For video recording, the iPhone X can record videos at up to 4K resolution at 60fps, while slow-motion videos are up to 1080p at 240fps. Do note though that iOS 11 allows the use of the new HEIF (High-Efficiency Image File Format) and HEVC (High-Efficiency Video Codec) formats for photos and videos to reduce file size. Users may still choose to use JPEG and H.264 formats but 4K 60fps and 1080p 240fps will not be available.
In addition, HEIF photos would need to be converted if you’re going to import them to your PC or other desktop applications.
Face ID and TrueDepth Camera
Another feature that is unique to the iPhone X is Face ID and its TrueDepth Camera. These two technologies are responsible for that notch at the top of the display. The Face ID replaces the fingerprint-based Touch ID and, as the name suggests, uses the user’s face as its biometric security. Like with Touch ID, iOS 11 will need to register your face and does this with the help of the TrueDepth Camera.
The TrueDepth Camera projects and analyzes more than 30,000 invisible dots to create a precise depth map of your face. The system consists of the Infrared camera which reads the dot pattern, the flood illuminator which emits infrared light to recognize your face even in the dark, and the dot projector.
Apple says that it unlocks only when you’re looking at it. We tested it and it works. Apple says that it’s designed to protect against spoofing by photos and masks, and uses machine learning to recognize the changes in the user’s appearance. Performance-wise, it’s quick and almost always accurate. There are rare times that it misses our face especially if we don’t look at it properly which requires you to do a second attempt. Personally, I prefer the fingerprint scanner as it is faster and I don’t have to pick up the phone and look at it just to unlock.
Fun with Animojis
Another feature that takes advantage of the TrueDepth Camera system is Animoji. The TrueDepth camera analyzes more than 50 different muscle movements to mirror your expressions in 12 Animoji. Although you can only access it in the messaging system, it’s actually cool and fun to use. It would have been nicer if there was a separate app for it with more Animoji choices.
Performance and Benchmarks
Powering the iPhone X is an Apple A11 Bionic Chip with Neural Engine, embedded M11 motion coprocessor, and 3GB RAM. This is the same hardware that powers the iPhone 8 Plus. Performance is great as it was able to handle everything we throw at it, from basic tasks, photography and videography, gaming, and its special features like Face ID and Animoji. We also noticed that it can get really warm when shooting in 4K 60fps, playing with Animoji for prolonged periods, and playing games. But not too much to be a cause for concern.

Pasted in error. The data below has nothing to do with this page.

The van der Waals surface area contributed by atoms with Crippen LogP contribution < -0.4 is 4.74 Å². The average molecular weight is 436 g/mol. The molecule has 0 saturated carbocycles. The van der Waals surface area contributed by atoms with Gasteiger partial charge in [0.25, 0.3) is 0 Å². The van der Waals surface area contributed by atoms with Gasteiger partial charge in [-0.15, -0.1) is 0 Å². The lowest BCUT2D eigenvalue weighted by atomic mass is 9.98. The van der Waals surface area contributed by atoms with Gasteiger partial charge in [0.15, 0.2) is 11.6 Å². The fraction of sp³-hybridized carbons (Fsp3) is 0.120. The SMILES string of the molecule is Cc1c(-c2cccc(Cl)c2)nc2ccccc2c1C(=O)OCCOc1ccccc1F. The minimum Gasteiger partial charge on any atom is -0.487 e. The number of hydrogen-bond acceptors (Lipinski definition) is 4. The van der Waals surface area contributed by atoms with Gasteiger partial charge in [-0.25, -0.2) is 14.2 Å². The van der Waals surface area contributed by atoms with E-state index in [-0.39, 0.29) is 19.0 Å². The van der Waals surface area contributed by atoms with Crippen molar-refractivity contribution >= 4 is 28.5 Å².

Benchmark-wise, we’re surprised to see a higher benchmark result on AnTuTu compared to the iPhone 8 Plus considering they have the same configuration. We can attribute the increase in performance to the iOS 11.1 update, which means we can expect the iPhone X to improve as the software matures.
* AnTuTu – 232,787
* Geekbench – 4,250 (Single-Core), 10,530 (Multi-Core), 14,664 (Metal)
* 3D Mark – 3,324 (Sling Shot Extreme)
Connectivity and Call Quality
The iPhone X packs 4G LTE, WiFi 802.11ac with MIMO, Bluetooth 5.0, NFC with reader mode, meaning it can read NFC Tags via an app, Assisted GPS, GLONASS, Galileo, and QZSS. So far, we didn’t encounter any problems with any of the mentioned connectivity features. Data is fast and can easily pick up WiFi and LTE signals in our area, while call quality is loud and clear.
Dual-SIM support is still not available but that is to be expected.
Apple rarely publishes the exact battery capacity of its iPhones but based on iFixit’s teardown, it has a 2,716mAh battery which is slightly larger than the iPhone 8 Plus’s 2,691mAh.
However, that doesn’t equate to a longer battery life as our video loop test (Full HD clip on loop in Airplane mode, at 50% brightness and volume with headset plugged in) yielded 8 hours and 40 minutes of playback. That is way shorter than the 12 hours and 35 minutes on the iPhone 8 Plus.
We reckon the OLED display could have helped with battery optimization but perhaps the larger display size was taking a lot of toll on the battery.
This isn’t to say that the iPhone X’s battery life is bad as it was able to last us for about 9 to 10 hours of mixed usage which includes heavy social media browsing, photography, and mobile data. Charging it from 0% to 100% takes a little over 2 hours.
The iPhone X is Apple’s most exciting smartphone to date. We are sure of that. It’s not just a nod to the original iPhone but also a blueprint for the company’s future smartphones. It’s got a new design, premium build, a large, almost bezel-less high-resolution display, powerful internals, great cameras, and the new TrueDepth camera system with Face ID.
The new technology though comes with a few compromises like the lack of the fingerprint scanner and the new not-so-simple way of navigating iOS. Yes, it offers something new to the table, but not a lot to keep the excitement going. Hopefully, Apple would introduce new features that take advantage of the TrueDepth camera system.
Lastly, the price. Apple is yet to announce the SRP for the Philippines but we can expect it to be expensive (based on the $999 US pre-tax price tag). Online sellers are already asking a minimum of about Php70K if you want first dibs.
Should you get the iPhone X? Only if you have the budget and deep desire for its unique features. Otherwise, that’s the reason why the iPhone 8 and iPhone 8 Plus still exist.
There’s no doubt that the iPhone X is an impressive phone and definitely one of the bests of 2017. It’s darn expensive but you will most definitely love it.
Apple iPhone X specs:
5.8-inch all-screen OLED display @ 2436 x 1125px, 458ppi
HDR TrueTone, 3D Touch, Oleophobic coating
Apple A11 Bionic chip
64GB, 256GB internal storage
12MP f/1.8 wide-angle + 12MP f/2.4 telephoto rear cameras: Dual OIS, Quad LED Flash
7MP TrueDepth Camera w/ Face ID
Single SIM (Nano)
WiFi 802.11ac MIMO
GPS, A-GPS, GLONASS, Galileo
NFC (Apple Pay)
IP67 Water and Dust Resistance
Qi Wireless Charging
Apple iOS 11
2,716mAh battery w/ wireless charging support
143.6 x 70.9 x 7.7mm (dimensions)
174 grams (weight)
Colors: Space Gray, Silver
What we liked:
* Attractive design
* Premium build
* Great display and cameras
* Powerful TrueDepth Camera System with Face ID
* Fast Wireless charging
What we didn’t:
* No Touch ID
* Metal frame is prone to scratches
* Fast charging kit sold separately
* Very expensive!